Roy Cooper is a master at running to the media and taking credit for stuff he had LITTLE to NOTHING to do with. (Don’t believe me? Check out the video from some of his press conferences during his AG days.) Now, he’s taking credit for the good report on the state’s finances and using said good news to justify his desires for massive new spending:
A new study released by the state treasurer’s office has reignited the debate over how North Carolina manages its expenses.
The Debt Affordability Study released Tuesday found that North Carolina can afford to borrow $11 billion over the next 10 years through government bonds, which are taxpayer-supported loans usually borrowed from the federal government.
The study has launched a new argument over the state’s $24 billion spending proposal for the 2020 fiscal year, which has been in limbo for seven months.
Gov. Roy Cooper said the study supports his budget proposal to use $3.9 billion in bonds for school construction as well as water and sewer-system upgrades.[…]
State treasurer Dale Folwell soaked in all of this nonsense from the governor’s office and BEGGED TO DIFFER:
The Debt Affordability Advisory Committee’s report is an annual, nonpolitical, informational report from a bipartisan committee. It is required by statute to analyze the state’s debt capacity. That capacity is directly related to the state’s creditworthiness. The state is no more or less creditworthy today, than it was the day before the report was issued.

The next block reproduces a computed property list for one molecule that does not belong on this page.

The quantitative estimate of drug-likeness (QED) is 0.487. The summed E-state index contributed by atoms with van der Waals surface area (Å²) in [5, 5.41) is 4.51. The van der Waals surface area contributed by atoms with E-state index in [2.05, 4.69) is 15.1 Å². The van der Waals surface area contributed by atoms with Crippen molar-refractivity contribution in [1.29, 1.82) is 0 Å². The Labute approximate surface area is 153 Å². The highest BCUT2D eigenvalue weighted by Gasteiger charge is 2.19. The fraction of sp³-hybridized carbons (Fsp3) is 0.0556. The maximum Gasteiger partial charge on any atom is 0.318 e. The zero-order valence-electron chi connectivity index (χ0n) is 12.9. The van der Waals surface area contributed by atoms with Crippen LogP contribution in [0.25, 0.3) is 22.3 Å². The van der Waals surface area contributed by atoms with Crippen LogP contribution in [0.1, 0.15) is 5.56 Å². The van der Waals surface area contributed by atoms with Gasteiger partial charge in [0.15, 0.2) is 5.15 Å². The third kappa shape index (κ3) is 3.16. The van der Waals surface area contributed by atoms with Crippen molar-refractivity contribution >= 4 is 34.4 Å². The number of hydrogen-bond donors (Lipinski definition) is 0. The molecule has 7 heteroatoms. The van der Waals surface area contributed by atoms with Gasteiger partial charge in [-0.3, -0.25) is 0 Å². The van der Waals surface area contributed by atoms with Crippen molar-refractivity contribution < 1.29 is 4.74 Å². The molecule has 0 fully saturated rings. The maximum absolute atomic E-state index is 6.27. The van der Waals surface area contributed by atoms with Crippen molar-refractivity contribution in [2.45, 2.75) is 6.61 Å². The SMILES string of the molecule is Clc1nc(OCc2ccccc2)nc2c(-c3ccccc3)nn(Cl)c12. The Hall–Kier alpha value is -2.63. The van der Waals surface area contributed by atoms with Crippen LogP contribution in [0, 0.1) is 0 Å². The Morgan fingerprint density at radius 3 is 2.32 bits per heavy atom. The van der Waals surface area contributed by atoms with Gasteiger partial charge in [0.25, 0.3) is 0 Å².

However, the state is considered highly creditworthy because it has demonstrated the ability to make good decisions on living within its budget and knowing when to issue debt. The report’s increase in debt capacity is more related to a change in methodology than any real change in the state’s ability to issue debt.
Additionally, the report does not endorse or speak to any proposal to issue debt. The change in debt capacity is analogous to a credit card company raising your credit limit. Higher borrowing ability does not mean it is wise for you spend up to that limit, particularly if you have sufficient assets to pay for needs without borrowing. The decision to use debt capacity for any proposal is appropriately the initial responsibility of the General Assembly.
We regret that the Governor has chosen to politicize a nonpolitical, nonpartisan, data-driven report based on math, not opinions. Perhaps his energy should be more appropriately focused on correcting the multibillion-dollar mismanagement at his own Department of Transportation, which, according to this report, has maxed out its credit card and has no remaining debt capacity for a decade. This would be a greater service to the public than using the important issue of school construction to try and score political points.